and additional storage is available at the front of the arrays d and j.

(These 2 cells are known as “sentinels”. We avoid range checks by storing an appropriate value in the sentinels)

 

function sequence(d[0..n]):k, array[1..k] array j[0..n]

{Schedule is constructed step by step in the array j.

The variable k keeps how many jobs are already in the schedule }

d[0] = j[0] = 0 // Sentinels

k = j[1] = 1 // Job 1 is already chosen

//Greedy loop

for i = 2 to n do // Decreasing order of g

r = k

while d[j[r]] > max(d[i],r) do

r = r-1

if d[i] > r then

for m = k step -1 to r+1 do

j[m+1] = j[m]

j[r+1] = i

k = k+1

return k,j[1..k]

The k jobs in the array j are in order of increasing deadline. When a job i is considered, the algorithm checks whether it can be inserted into j at the appropriate place without pushing some job already in j past its deadline. If so, i is accepted, else it is rejected.

For this algorithm, sorting jobs into order of decreasing profit takes a time in Θ(nlogn). The worst case occurs, when the procedure turns out to also to sort the jobs by order of decreasing deadline, and when they can all fit into the schedule. So, when job i is considered, algorithm looks at each of the k = i-1 jobs already in the schedule. That is; there are

n-1

∑ k trips round the while loop

k=1

and

n-1

∑ m trips round the inner for loop.

m=1

So the algorithm takes time in Ω(n2).

A more efficient algorithm is base on the lemma 6.6.4.

Lemma 6.6.4
A set of n jobs J is feasible if and only if we can construct a feasible sequence including all the jobs in J as follows;Start with an empty schedule of length n. Then for each job iJ, in turn, schedule i at time t, where t is the largest integer such that 1 ≤ t ≤ min(n,di) and the job to be executed at time t is not yet decided.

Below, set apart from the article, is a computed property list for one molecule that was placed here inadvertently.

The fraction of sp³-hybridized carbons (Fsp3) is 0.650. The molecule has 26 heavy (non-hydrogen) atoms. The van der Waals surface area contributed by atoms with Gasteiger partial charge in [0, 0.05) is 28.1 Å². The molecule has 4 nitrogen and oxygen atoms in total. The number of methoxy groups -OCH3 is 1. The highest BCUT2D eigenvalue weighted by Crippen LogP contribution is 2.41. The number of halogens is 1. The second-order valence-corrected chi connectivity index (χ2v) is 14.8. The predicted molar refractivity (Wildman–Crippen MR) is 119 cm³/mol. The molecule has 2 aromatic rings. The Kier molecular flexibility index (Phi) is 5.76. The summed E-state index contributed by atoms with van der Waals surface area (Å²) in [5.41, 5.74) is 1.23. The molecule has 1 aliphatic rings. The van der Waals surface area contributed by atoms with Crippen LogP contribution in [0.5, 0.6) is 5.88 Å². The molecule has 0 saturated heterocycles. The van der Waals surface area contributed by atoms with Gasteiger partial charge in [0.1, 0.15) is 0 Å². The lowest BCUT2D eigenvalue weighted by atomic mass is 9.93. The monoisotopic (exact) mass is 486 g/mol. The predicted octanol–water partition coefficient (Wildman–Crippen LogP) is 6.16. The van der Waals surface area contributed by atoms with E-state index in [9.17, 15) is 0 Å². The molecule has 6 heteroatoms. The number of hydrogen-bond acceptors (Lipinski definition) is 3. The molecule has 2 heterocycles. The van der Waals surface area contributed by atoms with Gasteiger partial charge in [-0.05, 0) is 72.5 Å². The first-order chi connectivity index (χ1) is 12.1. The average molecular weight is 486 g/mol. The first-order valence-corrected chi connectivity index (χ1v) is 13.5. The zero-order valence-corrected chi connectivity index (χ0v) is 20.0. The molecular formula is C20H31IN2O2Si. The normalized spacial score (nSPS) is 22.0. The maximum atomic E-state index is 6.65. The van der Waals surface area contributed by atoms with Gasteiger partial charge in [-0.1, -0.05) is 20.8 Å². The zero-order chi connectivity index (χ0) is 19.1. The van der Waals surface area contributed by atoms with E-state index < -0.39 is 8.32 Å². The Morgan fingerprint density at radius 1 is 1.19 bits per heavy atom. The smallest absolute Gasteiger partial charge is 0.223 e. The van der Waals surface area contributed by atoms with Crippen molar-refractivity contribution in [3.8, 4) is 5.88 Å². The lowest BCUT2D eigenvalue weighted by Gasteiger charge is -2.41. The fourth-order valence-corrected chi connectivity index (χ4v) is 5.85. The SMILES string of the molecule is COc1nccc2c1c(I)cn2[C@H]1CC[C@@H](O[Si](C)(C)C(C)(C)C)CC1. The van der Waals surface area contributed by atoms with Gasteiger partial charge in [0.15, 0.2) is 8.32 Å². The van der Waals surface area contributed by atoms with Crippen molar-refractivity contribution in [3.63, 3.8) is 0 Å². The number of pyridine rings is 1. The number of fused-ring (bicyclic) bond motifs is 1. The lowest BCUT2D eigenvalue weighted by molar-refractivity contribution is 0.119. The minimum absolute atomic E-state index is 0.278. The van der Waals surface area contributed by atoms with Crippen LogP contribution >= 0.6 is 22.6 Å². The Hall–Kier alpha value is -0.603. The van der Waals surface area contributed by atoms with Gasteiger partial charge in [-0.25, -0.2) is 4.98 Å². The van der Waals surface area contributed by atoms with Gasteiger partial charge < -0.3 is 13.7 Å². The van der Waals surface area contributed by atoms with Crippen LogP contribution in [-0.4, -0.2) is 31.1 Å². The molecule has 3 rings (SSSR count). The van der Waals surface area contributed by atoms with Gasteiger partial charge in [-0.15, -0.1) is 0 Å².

For The Proof: have a look at page 211.

That is;

  • Start with empty schedule
  • Consider each job in turn
  • And add it to schedule being built as late as possible, but no later than its deadline.
  • If a job cannot be scheduled before its deadline, then the set J is not infeasible.

The faster algorithm will have those steps;

  1. Initialization:

Each position 0,1,2,..,n is different set and F({i}) = i, 0 ≤ i ≤ n.

  1. Addition of a job with deadline d:

Find the set that contains d; let this be set K. If F(K) = 0 reject the job; otherwise:

          • Assign the new job to position F(K)
          • Find the set that contains F(K) – 1. Call this set L (It cannot be the same as K)
          • Merge K and L. The value of F for this new set is the old value of F(L).

 

function sequence2(d[1..n]):k, array[1..k]array j,F[0..n]

{Initialization}

for i = 0 to n do j[i] = 0

F[i] = i

initialize set {i}

{Greedy loop}

for i = 1 to n do {Decreasing order of g}

k = find(min(n,d[i]))

m = F[k]

if m != 0 then

j[m] = i

l = find(m-1)

F[k] = F[l]

merge(k,l) {The resulting set has label k or l}

{It remains to compress the solution}

k = 0

for i = 1 to n do

if j[i] > 0 then k = k+1

j[k] = j[i]

return k,j[1..k]

If jobs are ordered by decreasing profit, an optimal sequence can be obtained by just calling the algorithm. Since there are at most 2n find operations and m merge operations to execute, the required time is in O(na(2n,n)), where a is the slow-growing function . This is essentially linear. If, on the other hand, the jobs are given in arbitrary order, then we have to begin by sorting them, and obtaining initial sequence takes a time in Θ(nlogn).

Dijkstra`s Algorithm
Activity selection problem

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Posted by Akash Kurup

Founder and C.E.O, World4Engineers Educationist and Entrepreneur by passion. Orator and blogger by hobby